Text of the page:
J-STAR: Looking for the next generation of managers

For Japanese industrial businesses, a key growth driver is a revitalised management team, say J-STAR managing partner Kenichi Harada and principal Hiroaki Kiriseko 

This article is sponsored by J-STAR

For some deal teams, investing in industrial enterprises has fallen far out of favour, their sights set purely on new sectors driven by advances in technology: fin-tech, med-tech, energy-tech and e-commerce.  

However, Japanese veteran investor J-STAR is balancing both. The firm, which has been investing since 2006, is still finding ways to generate returns by revamping businesses in industrial niches. J-STAR managing partner Kenichi Harada and principal Hiroaki Kiriseko explain how. 

What is your approach to growing an industrial business in an increasingly high-tech marketplace?
Kenichi Harada: We have owned 30-plus companies over the years. There are various circumstances to consider – bringing in younger management, introducing new technology, revitalising processes, and, at the same time, some owners would like to keep a 35 percent holding. 

Supporting young entrepreneurs by re-energising the management team is key. While the majority of our portfolio companies have faced the challenge of generational transition, approximately one-third of the portfolio companies have entrepreneurial young owner CEOs who keep investing in the business with us. Business succession is not just about buying a business from an old man and selling to someone else and that is it. Our approach has been to help them retain younger talent and upgrade their systems to keep up with the changing business environment. 

Why is younger management important?
Hiroaki Kiriseko: Succession is a feature of most buyouts in Japan. Yokoi Manufacturing is a good example of transitioning between generations. The company produces fire extinguisher products such as hoses and hydrants. It is a mature and stable market with high barriers to entry and only three major players, of which Yokoi is one with 40 percent market share. But it needed help. The president, Ryo Yokoi, was 37 years old when we started discussions with him in 2017 – he was a third-generation owner of a business founded in 1958 built by his father and grandfather. Our first conversations with him were about generational change.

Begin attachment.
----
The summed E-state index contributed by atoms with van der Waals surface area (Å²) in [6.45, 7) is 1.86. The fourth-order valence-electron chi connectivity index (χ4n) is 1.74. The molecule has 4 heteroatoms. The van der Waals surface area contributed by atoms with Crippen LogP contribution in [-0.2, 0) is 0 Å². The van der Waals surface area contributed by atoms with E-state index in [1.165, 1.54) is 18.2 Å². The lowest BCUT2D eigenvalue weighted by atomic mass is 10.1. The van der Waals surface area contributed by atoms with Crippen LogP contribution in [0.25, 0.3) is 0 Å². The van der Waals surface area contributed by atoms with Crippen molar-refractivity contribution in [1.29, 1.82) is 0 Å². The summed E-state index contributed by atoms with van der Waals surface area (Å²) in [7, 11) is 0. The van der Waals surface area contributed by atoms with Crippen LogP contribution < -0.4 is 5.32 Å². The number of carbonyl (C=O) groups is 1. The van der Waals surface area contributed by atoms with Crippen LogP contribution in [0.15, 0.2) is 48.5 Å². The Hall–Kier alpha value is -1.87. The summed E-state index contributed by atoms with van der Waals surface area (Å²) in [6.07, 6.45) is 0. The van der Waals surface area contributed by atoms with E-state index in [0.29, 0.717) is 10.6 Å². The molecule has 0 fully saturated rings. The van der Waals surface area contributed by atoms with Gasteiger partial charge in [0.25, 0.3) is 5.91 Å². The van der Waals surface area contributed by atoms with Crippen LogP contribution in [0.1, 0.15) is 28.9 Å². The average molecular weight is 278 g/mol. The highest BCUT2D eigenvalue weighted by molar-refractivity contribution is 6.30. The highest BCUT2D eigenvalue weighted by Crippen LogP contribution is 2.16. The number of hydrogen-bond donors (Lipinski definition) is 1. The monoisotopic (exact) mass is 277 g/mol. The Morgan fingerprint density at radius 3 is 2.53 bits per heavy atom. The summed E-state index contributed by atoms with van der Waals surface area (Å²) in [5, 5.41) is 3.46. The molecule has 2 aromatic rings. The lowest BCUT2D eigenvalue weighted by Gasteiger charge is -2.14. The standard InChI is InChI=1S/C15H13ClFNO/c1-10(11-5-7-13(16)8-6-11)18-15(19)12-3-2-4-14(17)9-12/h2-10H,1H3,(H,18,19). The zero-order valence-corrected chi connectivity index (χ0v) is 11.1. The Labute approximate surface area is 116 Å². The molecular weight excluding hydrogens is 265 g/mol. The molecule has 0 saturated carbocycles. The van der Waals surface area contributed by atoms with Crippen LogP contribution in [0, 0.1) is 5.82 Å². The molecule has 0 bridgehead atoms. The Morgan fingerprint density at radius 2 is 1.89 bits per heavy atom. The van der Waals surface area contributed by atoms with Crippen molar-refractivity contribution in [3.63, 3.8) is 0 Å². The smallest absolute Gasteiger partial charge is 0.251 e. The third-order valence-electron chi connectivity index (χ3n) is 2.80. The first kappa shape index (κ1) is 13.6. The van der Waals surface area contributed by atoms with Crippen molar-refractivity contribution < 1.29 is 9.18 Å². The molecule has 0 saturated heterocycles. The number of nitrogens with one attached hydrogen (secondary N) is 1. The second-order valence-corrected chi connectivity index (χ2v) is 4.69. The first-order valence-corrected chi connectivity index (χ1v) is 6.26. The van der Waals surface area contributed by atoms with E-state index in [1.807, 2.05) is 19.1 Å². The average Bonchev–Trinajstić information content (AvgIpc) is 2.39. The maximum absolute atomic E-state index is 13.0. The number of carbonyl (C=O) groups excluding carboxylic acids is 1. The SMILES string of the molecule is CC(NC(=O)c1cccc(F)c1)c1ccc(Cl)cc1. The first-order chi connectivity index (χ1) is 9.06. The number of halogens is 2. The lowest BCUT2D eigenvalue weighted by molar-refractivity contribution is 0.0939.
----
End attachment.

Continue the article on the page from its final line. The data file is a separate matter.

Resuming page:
Our first priority post-acquisition in December 2017 was to revitalise the management team. While its president was young, the Yokoi management team were all about 70 years old, including the CFO. We wanted to bring in younger talent. As a first step, we hired a new CFO. The previous one retired just after our investment. We selected the new one out of a pool of two-dozen candidates. He had no experience in the fire hydrant and extinguisher industry – he used to work at a larger scale electrical appliance manufacturer – but he came with fresh eyes. 

We also made use of internal talents. We encouraged the business to promote younger talent and to introduce educational programmes and training. One J-STAR staff member is deployed on secondment to the company to oversee the training of younger management staff. He also assists the CFO.

And the results from refreshing the team?
HK: It has changed the management style. Prior to J-STAR’s acquisition, Yokoi had various divisions and units that worked in silos, where the respective person in charge guarded their patch. The business was encouraged to bridge these walls and drop the silo mentality so the leadership could manage the whole group as one company. Before we invested, the president had already invited younger members of the team to attend board meetings. But it tended to be one-way, top-down reporting. They did not make a full contribution. Post-investment, younger team members who showed promise were invited to lead dialogue sessions. 

KH: The business was run in a hierarchical, militaristic style. We changed that culture quite a bit. The intention was to run the business in a livelier and more interactive way. The business is benefiting from new blood and ideas that the previous board may never have come up with. 

What challenges did this transition throw up?
KH: It is tough for a 37-year-old president to manage a board of older members. Even his father wanted to bring in younger talent. But given they had granted certain autonomy to each individual board member over separate functions, revitalising the board membership itself was pretty difficult. Even though the president had a plan to do so, he realised he could not do it by himself. He felt stuck. He realised he needed outside help. 

Our initial discussions encompassed the family’s involvement with the business, and how much longer they should stick with it. We observed that many board members paid their loyalty to the family itself, not necessarily the business. It became apparent to us that we needed to change the focus of their loyalty to the business.